Two banks in China have begun offering cash exchange services for the digital renminbi, according to reports from local media.
Local media outlets are reporting that ATMs in Beijing have begun offering digital renminbi services. The Beijing Youth Daily said on June 18 that, as more citizens participate in a digital currency pilot program, related services have been picking up.
The outlet’s reporter tested the functionality of the ATM machine, saying that the Beijing Branch of ICBC and Beijing Branch of Agricultural Bank of China have launched an exchange service for digital renminbi and cash. The former has launched the service for over 3,000 ATM machines, making it the first bank to do so. The Agricultural Bank of China has launched the service on a much smaller scale, starting with ten machines.
The whole process reportedly takes only two minutes to execute. Users need to open the digital wallet of the respective bank and verify their identity before they can execute the exchange.
Machines with the function are marked with the digital renminbi logo. For the exchange for digital renminbi for cash, users will have to scan a QR code and authorize the transaction, after which they will receive the commensurate amount of cash.
The report gives an impression that the banks have tried to make the experience as seamless as possible. China, already a tech-savvy country, seems well and truly focused on launching this blockchain-based digital currency. The launch of these services by these two banks is likely to be followed by other banks, many of whom are also dipping their toes into digital renminbi services.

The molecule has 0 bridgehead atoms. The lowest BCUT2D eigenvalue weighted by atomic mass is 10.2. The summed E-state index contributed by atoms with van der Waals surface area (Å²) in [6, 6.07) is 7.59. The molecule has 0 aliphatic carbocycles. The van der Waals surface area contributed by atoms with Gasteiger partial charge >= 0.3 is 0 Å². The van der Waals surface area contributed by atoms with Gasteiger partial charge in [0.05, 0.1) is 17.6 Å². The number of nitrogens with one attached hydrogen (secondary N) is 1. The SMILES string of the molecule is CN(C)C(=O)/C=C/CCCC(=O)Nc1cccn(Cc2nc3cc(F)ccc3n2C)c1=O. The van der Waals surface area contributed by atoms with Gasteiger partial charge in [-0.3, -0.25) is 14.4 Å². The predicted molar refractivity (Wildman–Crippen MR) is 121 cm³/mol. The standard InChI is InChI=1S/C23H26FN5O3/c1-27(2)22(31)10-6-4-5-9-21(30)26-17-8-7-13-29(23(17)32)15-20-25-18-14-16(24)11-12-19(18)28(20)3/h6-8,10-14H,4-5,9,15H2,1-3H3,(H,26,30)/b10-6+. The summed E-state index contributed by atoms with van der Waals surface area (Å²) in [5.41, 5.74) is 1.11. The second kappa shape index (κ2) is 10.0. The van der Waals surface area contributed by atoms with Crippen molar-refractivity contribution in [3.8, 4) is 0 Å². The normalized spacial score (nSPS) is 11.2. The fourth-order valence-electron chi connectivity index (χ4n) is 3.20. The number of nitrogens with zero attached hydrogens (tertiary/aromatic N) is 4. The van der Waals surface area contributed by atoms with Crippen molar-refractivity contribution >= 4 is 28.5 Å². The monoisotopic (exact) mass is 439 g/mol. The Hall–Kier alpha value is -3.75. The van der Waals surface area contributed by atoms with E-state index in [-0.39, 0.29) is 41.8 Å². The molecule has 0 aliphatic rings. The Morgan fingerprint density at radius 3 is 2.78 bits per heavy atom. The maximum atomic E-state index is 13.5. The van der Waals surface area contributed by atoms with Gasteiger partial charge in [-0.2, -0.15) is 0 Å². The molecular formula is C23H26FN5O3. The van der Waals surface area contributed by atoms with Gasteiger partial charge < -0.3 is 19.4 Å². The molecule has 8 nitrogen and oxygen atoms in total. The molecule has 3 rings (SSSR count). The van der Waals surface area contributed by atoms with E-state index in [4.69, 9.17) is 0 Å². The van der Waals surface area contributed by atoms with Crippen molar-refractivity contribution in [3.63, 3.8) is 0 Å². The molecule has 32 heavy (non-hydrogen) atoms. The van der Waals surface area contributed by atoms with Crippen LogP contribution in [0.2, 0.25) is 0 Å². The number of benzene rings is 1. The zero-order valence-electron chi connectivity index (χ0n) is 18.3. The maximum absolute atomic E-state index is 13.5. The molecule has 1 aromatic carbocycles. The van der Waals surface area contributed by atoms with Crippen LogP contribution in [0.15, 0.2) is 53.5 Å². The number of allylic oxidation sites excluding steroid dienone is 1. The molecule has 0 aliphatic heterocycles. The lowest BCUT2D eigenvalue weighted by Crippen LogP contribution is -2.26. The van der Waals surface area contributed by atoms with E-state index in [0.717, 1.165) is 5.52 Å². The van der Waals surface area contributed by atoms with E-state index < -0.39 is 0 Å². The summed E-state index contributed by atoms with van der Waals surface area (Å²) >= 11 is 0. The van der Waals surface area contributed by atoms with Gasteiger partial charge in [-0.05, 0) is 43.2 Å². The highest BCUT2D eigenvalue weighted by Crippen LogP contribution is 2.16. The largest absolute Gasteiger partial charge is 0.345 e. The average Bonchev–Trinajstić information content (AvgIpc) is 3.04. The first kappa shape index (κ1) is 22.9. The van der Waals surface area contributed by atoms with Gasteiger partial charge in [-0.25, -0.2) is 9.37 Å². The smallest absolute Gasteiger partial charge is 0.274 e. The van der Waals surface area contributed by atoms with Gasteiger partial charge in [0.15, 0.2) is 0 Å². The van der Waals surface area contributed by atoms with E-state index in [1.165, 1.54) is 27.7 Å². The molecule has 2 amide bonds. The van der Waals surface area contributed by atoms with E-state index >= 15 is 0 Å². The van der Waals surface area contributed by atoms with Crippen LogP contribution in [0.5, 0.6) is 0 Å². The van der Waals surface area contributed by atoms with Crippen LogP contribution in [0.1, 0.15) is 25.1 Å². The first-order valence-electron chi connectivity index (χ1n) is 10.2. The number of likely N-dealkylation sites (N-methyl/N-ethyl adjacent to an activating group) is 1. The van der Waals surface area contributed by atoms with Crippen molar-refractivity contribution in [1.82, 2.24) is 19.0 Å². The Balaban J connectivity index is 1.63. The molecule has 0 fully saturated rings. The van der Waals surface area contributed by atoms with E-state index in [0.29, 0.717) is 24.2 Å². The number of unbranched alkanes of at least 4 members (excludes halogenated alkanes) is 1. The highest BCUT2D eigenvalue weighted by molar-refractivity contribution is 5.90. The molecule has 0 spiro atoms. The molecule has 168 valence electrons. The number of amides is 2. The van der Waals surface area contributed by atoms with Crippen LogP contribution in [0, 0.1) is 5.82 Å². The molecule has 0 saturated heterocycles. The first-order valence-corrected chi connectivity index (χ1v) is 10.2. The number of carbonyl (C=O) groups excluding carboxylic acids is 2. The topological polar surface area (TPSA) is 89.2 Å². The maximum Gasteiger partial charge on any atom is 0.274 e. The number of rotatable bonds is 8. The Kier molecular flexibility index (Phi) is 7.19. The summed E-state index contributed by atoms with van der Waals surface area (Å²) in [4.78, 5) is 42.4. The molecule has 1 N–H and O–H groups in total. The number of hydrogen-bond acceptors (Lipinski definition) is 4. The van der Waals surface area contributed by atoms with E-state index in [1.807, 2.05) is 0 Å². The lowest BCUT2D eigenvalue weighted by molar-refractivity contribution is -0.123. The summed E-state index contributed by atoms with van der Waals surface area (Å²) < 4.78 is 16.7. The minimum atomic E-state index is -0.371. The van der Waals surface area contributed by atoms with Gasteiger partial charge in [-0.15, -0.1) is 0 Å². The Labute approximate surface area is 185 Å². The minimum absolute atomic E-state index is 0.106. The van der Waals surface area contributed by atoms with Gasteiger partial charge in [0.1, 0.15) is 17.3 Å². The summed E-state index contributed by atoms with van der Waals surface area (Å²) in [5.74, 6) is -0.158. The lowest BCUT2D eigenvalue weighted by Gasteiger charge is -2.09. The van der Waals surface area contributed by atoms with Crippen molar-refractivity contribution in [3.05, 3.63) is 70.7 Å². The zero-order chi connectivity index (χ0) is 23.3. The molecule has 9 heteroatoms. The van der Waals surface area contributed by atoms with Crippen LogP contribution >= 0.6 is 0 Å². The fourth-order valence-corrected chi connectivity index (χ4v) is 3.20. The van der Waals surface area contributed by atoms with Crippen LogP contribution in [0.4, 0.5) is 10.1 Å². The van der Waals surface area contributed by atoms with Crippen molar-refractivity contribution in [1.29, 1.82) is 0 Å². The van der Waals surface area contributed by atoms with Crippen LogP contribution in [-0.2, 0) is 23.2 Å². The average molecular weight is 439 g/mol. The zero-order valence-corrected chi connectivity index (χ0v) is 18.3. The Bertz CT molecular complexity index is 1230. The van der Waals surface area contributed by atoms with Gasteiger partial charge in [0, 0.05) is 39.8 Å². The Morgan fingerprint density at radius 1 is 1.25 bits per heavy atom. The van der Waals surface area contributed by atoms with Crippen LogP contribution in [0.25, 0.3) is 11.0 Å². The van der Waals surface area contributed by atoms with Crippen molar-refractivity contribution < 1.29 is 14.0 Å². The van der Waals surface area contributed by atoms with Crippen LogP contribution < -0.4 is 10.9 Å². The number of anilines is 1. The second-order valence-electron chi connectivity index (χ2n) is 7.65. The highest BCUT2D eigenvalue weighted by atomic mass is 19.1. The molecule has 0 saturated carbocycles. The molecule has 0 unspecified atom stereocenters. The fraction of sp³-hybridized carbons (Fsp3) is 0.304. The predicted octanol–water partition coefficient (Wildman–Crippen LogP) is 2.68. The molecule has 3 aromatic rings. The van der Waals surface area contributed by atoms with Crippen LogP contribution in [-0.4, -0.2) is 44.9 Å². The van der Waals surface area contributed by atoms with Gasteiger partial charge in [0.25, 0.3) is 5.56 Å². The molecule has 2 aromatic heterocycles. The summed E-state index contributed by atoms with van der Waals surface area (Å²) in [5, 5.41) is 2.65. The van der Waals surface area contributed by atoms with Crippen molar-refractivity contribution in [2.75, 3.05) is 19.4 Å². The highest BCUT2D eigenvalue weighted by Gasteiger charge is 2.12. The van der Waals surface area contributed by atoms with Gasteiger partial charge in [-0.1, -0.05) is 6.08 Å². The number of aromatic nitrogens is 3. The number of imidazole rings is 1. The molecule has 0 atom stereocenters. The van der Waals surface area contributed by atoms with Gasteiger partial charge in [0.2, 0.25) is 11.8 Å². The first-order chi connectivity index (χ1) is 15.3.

China’s CBDC program looks well on its way for launch
The new exchange service is simply another development in the long list of integrations and pilots that Chinese institutions are carrying out. The success of several pilot programs over the past 12 months has spurred officials into hinting at a launch very soon — which would make it one of the largest economies to launch a CBDC.
Smaller countries like the Bahamas and Cambodia have already launched their CBDCs, which is why PwC ranked them as the top CBDCs. But China’s official launch would make it the biggest entrant yet.
Other countries, meanwhile, are now playing to catch up with China, which began its experimentation with CBDCs much earlier. These include Canada, France, Japan, and ,possibly, the United States — and the growing interest in CBDCs is evident. It has now turned into an all out race, though there seems to be little concern for the fact that China is leading the pack.
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